best girl with these two useful articles.
An hour or two later he espied the object
of his affection, bedecked at his expense,
promenading the street with another beau
and receiving gracefully his gallantries.
The greeneyed monster got the better of
the erstwhile generous swam, and walking
up to the dusky damsel on the street, he
peremptorily demanded the return of his
gifts. She immediately complied with his
demand and doffing the hat and shoes re
turnetl them to him, to be bestowed, per
chance, upou some one more worthy of his
generous nature.
Oue Hundred hite Emigrants.
f Charlotte Chronicled
A car containing thirteen families of
white emigrants under the charge of
"Ptg-leg" Williams, from Selma, Johnson
county, N. C, passed through the city
yesterday en route to Woodruff county,
Ark. There were estimated to be about
100 people iu the car.
The County Teachers' Institutes.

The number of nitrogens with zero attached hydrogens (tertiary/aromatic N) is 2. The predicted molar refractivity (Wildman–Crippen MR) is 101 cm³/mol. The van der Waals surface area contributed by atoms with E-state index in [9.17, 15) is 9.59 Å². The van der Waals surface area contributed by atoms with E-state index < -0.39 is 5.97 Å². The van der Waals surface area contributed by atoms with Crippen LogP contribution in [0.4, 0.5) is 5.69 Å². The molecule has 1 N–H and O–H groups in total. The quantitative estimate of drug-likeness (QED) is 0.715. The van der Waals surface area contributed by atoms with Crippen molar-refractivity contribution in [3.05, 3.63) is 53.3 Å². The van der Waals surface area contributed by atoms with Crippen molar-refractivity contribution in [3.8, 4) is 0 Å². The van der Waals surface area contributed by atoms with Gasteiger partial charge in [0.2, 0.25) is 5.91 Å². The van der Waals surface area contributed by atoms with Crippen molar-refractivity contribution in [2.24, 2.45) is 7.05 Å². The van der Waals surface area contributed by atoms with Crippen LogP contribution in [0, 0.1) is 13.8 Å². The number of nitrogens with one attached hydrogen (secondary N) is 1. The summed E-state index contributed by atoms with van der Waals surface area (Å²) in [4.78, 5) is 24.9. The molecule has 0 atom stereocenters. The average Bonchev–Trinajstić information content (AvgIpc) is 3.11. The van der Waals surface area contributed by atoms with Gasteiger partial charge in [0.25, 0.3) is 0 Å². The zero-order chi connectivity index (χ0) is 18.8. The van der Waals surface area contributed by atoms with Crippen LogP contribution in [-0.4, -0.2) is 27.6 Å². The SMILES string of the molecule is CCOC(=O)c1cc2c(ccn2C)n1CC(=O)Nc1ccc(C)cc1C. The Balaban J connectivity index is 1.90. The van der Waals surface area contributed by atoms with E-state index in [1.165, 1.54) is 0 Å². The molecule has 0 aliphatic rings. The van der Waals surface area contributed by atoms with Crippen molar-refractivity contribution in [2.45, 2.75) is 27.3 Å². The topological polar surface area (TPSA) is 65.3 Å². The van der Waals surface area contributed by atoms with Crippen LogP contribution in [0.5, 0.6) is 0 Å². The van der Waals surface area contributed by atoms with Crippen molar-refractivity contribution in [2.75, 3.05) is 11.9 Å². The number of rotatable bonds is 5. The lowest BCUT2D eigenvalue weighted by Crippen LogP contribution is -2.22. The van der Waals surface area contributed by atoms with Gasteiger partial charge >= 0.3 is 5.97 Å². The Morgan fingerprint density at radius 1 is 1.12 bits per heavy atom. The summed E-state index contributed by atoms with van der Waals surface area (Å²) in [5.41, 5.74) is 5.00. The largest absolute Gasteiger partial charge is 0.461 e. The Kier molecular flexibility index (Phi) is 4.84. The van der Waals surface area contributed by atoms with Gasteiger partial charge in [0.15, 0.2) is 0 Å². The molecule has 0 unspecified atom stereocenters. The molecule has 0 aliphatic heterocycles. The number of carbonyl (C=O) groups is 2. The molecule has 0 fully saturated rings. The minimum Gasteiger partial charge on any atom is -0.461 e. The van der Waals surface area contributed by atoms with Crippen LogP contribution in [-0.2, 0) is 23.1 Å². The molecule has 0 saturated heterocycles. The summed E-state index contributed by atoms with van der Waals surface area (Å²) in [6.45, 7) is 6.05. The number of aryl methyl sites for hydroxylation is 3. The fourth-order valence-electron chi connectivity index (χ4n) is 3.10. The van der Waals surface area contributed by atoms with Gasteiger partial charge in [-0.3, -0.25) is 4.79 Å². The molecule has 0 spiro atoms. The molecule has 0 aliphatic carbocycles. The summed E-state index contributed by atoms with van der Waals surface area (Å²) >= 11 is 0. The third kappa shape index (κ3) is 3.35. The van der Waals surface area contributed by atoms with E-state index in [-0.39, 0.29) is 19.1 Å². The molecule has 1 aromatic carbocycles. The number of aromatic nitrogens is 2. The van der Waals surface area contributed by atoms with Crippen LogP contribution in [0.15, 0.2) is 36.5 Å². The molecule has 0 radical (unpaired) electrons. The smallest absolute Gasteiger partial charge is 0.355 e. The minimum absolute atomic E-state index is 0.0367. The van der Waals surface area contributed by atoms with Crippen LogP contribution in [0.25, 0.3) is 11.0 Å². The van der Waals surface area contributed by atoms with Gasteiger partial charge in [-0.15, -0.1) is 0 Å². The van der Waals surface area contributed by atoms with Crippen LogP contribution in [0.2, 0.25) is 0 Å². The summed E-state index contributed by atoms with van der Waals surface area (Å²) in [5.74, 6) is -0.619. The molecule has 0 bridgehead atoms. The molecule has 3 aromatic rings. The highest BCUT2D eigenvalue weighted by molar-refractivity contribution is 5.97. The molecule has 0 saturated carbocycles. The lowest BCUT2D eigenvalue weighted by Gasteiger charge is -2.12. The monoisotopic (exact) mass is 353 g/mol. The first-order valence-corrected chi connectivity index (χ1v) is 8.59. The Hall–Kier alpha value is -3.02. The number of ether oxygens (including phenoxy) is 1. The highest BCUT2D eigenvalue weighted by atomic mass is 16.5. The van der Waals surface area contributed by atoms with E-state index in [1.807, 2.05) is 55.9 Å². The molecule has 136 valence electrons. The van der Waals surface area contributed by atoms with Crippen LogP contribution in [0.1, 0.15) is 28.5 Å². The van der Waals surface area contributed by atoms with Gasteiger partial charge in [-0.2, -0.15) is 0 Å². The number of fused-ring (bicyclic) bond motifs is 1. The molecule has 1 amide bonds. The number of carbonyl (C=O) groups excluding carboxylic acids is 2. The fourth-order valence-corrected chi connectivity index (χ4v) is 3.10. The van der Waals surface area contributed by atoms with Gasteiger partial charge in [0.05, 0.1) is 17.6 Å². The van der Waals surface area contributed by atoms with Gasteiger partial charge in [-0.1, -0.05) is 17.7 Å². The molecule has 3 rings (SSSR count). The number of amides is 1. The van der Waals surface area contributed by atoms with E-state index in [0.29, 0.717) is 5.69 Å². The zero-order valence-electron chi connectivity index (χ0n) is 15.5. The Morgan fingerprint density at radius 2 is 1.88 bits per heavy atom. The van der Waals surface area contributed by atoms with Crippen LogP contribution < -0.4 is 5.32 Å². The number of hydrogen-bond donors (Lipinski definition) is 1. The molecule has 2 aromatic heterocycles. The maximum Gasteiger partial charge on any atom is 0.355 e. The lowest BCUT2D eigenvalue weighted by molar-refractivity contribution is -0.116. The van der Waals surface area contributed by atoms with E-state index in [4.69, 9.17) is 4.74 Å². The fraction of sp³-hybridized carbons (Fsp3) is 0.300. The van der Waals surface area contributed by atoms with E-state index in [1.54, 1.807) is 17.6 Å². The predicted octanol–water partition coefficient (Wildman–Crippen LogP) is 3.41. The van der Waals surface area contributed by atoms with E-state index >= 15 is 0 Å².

Prof. Mclver will conduct them as
lows: Caswell, Oct. 21; Person, Oct.
Granville, Nov. 4; Durham, Nov.
Moore, Nov. 25; Chatham, Dec. 9.
Prof. Alderman will conduct the follow
ing: Alamance, Oct. 21; Orange, Oct. 2S;
Cumberland, Nov. 4; Robeson, Nov. 11;
Richmond, Nov. 23.
That is the Way to Stop ItLet Other
1'laces Do Likewise.
Goldsboro Argus.
A license of $200: that is the way the
Board of Aldermen put it to lhe "Bucket
Shop" at their special meeting Tuesday
night. And the "bucket shop" didn't open
je-sieruuy. oeian:
Aunty I cannot understand how girls
act the way they do nowadays. It's sim
ply awful. ou spent two mouths at New
poii. last summer, ana during that time
you were engaged to half a dozen different
Sweet Girl But, aunty, what else could
i oo. i o. narciiy get uscei to one young
man before his vacation would be over and
he'd have to go back to the city, aud that s
i iie way it went, it was horrid. New
ork Weekly.
f o .... 0.. 11 Tv ,
.um) j-caisaii, a l'eiroit Wl'JOW, is
leader ot a bull movement in kisses. She
is suing one Sylvester for $5,000 for a sin
gle embrace. If the market can be made
to take its tone from this occurrence the
tortuaes ot all the pretty erirls are. made
and we can imagine nothing which so fitly
answers the description of "light and re
munerative employment" as kissing at
T-',veiei iyei hasa. .x . 1. World.
Scalded to Death.
xi it h t rfor dton , N. C, Oct. 15. Wal
ler mie. tne nve year old son of Walter L.
ni,e, ten in a oouer ot not sorghum and
was scalded to death.